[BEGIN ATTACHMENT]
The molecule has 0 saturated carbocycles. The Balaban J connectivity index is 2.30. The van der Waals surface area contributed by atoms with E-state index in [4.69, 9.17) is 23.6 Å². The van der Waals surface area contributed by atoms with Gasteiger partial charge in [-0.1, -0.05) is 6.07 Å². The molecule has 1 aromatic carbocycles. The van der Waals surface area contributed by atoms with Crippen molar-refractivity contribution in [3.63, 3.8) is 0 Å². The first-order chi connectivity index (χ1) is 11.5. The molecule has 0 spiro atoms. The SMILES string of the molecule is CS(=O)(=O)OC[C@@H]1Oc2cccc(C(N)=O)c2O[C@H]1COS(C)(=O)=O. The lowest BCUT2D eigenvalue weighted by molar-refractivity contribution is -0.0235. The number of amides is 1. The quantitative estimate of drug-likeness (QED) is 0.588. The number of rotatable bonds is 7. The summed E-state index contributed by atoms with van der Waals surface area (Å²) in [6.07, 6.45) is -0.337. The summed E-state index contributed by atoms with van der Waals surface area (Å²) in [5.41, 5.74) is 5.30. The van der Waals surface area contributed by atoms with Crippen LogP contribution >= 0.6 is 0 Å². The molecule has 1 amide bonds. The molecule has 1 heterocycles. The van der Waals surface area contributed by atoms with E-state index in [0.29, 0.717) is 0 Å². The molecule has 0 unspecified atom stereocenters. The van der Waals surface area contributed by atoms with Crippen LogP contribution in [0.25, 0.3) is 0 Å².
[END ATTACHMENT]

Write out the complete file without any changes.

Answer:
The molecule has 0 saturated carbocycles. The Balaban J connectivity index is 2.30. The van der Waals surface area contributed by atoms with E-state index in [4.69, 9.17) is 23.6 Å². The van der Waals surface area contributed by atoms with Gasteiger partial charge in [-0.1, -0.05) is 6.07 Å². The molecule has 1 aromatic carbocycles. The van der Waals surface area contributed by atoms with Crippen molar-refractivity contribution in [3.63, 3.8) is 0 Å². The first-order chi connectivity index (χ1) is 11.5. The molecule has 0 spiro atoms. The SMILES string of the molecule is CS(=O)(=O)OC[C@@H]1Oc2cccc(C(N)=O)c2O[C@H]1COS(C)(=O)=O. The lowest BCUT2D eigenvalue weighted by molar-refractivity contribution is -0.0235. The number of amides is 1. The quantitative estimate of drug-likeness (QED) is 0.588. The number of rotatable bonds is 7. The summed E-state index contributed by atoms with van der Waals surface area (Å²) in [6.07, 6.45) is -0.337. The summed E-state index contributed by atoms with van der Waals surface area (Å²) in [5.41, 5.74) is 5.30. The van der Waals surface area contributed by atoms with Crippen LogP contribution >= 0.6 is 0 Å². The molecule has 1 amide bonds. The molecule has 1 heterocycles. The van der Waals surface area contributed by atoms with E-state index in [0.29, 0.717) is 0 Å². The molecule has 0 unspecified atom stereocenters. The van der Waals surface area contributed by atoms with Crippen LogP contribution in [0.25, 0.3) is 0 Å².